Let me describe an example. Communication of intent can be deceitful, although not intentionally so. For example, an adult is walking up to the open door, where the mother is greeting her visitor and the visitor responds. At the same time, the visitor might be feeling really annoyed at the dog next door who is barking, and “wants to kill that dog”. The visitor’s voice would carry that intent, although not the words, and no one hearing the words would ever conclude that the visitor meant harm at all to anyone. The child, not realizing the unverbalized intent was not meant literally, would become extremely shy, searching for protection from this visitor, even though later, the child learns that the visitor is always nice to the child.
If there is more than verbal content to the spoken words of a person, one would expect that students would learn more from a course where they came to hear the lecture of the professor than those students who stayed away, and only read the words of the transcript of the lecture. Indeed, there have been studies of nursing students in a physiology course in Iraq where they had the choice of attending lecture or not and having access to the unspoken lecture material at another time. Those who stayed away from class generally earned about 5 points less on average on tests per absence, than those who attended class [can’t find the article right now, but Hammen & Kelland (1994), in a similar study of second year college students, found a 2 point drop in scores per absence but they only measured attendance and did not say anything about what learning materials other than textbooks were made available to the students].
When we speak or make a sound, not only do the vocal cords vibrate, but so do other structures in the body, including within the larynx, as well as sinuses within the bones of our head, jaw, lungs and entire thoracic cavity. When we have a cold, we certainly hear within our heads the change in vibration, especially when sinuses and nose are congested. We can hear the rattle in our lungs when we have pulmonary edema and the sound travels up the bronchi, trachea and all the way up to our ears, from within the head, not by sound waves striking the tympanic membrane in the external auditory canal side. We can feel that vibration being transported to the cochlea via the Eustachian tube. There is a clear change in sound frequencies that anyone can hear.
There is a science of Bioacoustics, now called Vocal Profiling (probably changed in name to avoid confusion with the science of measurement of sounds in the wild), invented by Sharry Edwards. She suggests that our voices carry sounds that reflect the status of internal organs. Most specifically it has been applied to vocal therapy, but has been used to detect changes in frequencies that correlate with particular organ dysfunction elsewhere in the body. She is now studying Traumatic Brain Injury and using it to predict PTSD in soldiers. Vocal Profiling has given rise to computer programming (VoiceBio) to detect organ dysfunction.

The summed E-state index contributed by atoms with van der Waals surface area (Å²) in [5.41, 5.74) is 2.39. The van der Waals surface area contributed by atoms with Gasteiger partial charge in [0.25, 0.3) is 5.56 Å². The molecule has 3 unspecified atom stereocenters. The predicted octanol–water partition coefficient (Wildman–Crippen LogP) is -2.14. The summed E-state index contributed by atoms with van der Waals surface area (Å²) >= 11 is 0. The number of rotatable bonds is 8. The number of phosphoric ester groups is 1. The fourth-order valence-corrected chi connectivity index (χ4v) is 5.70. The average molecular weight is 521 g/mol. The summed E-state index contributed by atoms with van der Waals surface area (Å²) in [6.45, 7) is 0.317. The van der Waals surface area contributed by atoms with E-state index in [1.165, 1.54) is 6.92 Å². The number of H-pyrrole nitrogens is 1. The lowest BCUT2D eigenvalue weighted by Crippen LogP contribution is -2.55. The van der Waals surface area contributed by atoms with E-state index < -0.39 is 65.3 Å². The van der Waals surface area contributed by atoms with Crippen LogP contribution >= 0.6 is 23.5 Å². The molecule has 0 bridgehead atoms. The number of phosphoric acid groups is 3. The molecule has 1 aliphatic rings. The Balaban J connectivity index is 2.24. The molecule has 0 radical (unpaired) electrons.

There are numerous examples of training the brain to detect sound. However, there is also the likelihood that the brain can learn to interpret sound differently, depending upon the source, and in what medium the sound waves travel. A personal example can help explain these statements.
When using mindfulness techniques to train the brain to locate toxins in my body, or to repair tissue, I found that the brain is best trained when speaking aloud. I suspect that sound traveling into the ear and the signals transmitted from the hair cells of the cochlea to various parts of the brain, carry more information than just the words that I speak. As I think about the words I speak, I generate patterns of thought that translate into specific circuits of signal transmission that are associated now with the sounds of the words I speak, as well as other information about the status of my nervous system. The brain categorizes our thoughts to make it easier to “run associations” among categories. This is the basis of learning and processing of information. The additional information carried by the sound of my voice coming through different pathways than the internal thoughts do, helps the brain to categorize the information much more thoroughly, allowing it to retrieve it unconsciously much more efficiently than if I had just spoken silently to myself.
So word recognition may only be part of the way our brains understand what a person is saying. The content of our voice may include all the physical characteristics of sound wave propagation emanating from soft tissue that is healthy or damaged. Even more profound, we may impart to that soft tissue, properties which tell others what we are thinking about, whether spoken of in words we choose, or in the quality of our voices.
Check out Hearing Ability is Related to Emotions for more details about sound and the brain.
Hammen, C. S. & Kelland, J. L. (1994). Attendance and grades in a human physiology course. Advances in Physiology Education, 267, S105-S108.
Sell, A., Bryant, G. A., Cosmides, L., Tooby, J., Sznycer, D., von Rueden, C., . . . Gurven, M. (2010). Adaptations in humans for assessing physical strength from the voice. Proceedings of the Royal Society B, 277(1699), 3509-3518.